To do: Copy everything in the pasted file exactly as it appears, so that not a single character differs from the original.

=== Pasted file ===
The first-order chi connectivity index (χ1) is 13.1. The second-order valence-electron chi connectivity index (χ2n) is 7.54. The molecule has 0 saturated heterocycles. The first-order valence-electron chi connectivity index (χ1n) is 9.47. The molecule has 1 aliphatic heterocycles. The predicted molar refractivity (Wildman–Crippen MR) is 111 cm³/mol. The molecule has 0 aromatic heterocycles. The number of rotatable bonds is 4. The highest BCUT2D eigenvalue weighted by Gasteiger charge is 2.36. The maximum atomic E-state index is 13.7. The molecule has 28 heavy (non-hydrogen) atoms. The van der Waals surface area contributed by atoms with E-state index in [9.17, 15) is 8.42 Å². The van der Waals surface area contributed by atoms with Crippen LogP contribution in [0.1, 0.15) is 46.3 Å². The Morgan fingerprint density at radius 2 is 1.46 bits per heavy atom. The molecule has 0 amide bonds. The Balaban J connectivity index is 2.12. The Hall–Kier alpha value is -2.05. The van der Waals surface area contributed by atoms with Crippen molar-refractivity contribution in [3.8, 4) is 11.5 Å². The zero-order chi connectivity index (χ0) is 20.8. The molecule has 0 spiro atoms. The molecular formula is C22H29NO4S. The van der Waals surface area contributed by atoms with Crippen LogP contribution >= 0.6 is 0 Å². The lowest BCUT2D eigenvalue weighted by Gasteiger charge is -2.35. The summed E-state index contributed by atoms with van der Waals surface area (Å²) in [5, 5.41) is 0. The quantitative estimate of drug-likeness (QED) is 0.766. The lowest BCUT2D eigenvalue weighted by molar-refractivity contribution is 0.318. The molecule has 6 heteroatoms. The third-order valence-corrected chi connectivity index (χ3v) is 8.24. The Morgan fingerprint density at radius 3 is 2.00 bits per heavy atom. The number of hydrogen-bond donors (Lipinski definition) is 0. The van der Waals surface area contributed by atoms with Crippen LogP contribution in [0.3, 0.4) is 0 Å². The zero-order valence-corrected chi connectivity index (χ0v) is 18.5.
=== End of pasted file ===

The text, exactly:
The first-order chi connectivity index (χ1) is 13.1. The second-order valence-electron chi connectivity index (χ2n) is 7.54. The molecule has 0 saturated heterocycles. The first-order valence-electron chi connectivity index (χ1n) is 9.47. The molecule has 1 aliphatic heterocycles. The predicted molar refractivity (Wildman–Crippen MR) is 111 cm³/mol. The molecule has 0 aromatic heterocycles. The number of rotatable bonds is 4. The highest BCUT2D eigenvalue weighted by Gasteiger charge is 2.36. The maximum atomic E-state index is 13.7. The molecule has 28 heavy (non-hydrogen) atoms. The van der Waals surface area contributed by atoms with E-state index in [9.17, 15) is 8.42 Å². The van der Waals surface area contributed by atoms with Crippen LogP contribution in [0.1, 0.15) is 46.3 Å². The Morgan fingerprint density at radius 2 is 1.46 bits per heavy atom. The molecule has 0 amide bonds. The Balaban J connectivity index is 2.12. The Hall–Kier alpha value is -2.05. The van der Waals surface area contributed by atoms with Crippen molar-refractivity contribution in [3.8, 4) is 11.5 Å². The zero-order chi connectivity index (χ0) is 20.8. The molecule has 0 spiro atoms. The molecular formula is C22H29NO4S. The van der Waals surface area contributed by atoms with Crippen LogP contribution >= 0.6 is 0 Å². The lowest BCUT2D eigenvalue weighted by Gasteiger charge is -2.35. The summed E-state index contributed by atoms with van der Waals surface area (Å²) in [5, 5.41) is 0. The quantitative estimate of drug-likeness (QED) is 0.766. The lowest BCUT2D eigenvalue weighted by molar-refractivity contribution is 0.318. The molecule has 6 heteroatoms. The third-order valence-corrected chi connectivity index (χ3v) is 8.24. The Morgan fingerprint density at radius 3 is 2.00 bits per heavy atom. The number of hydrogen-bond donors (Lipinski definition) is 0. The van der Waals surface area contributed by atoms with Crippen LogP contribution in [0.3, 0.4) is 0 Å². The zero-order valence-corrected chi connectivity index (χ0v) is 18.5.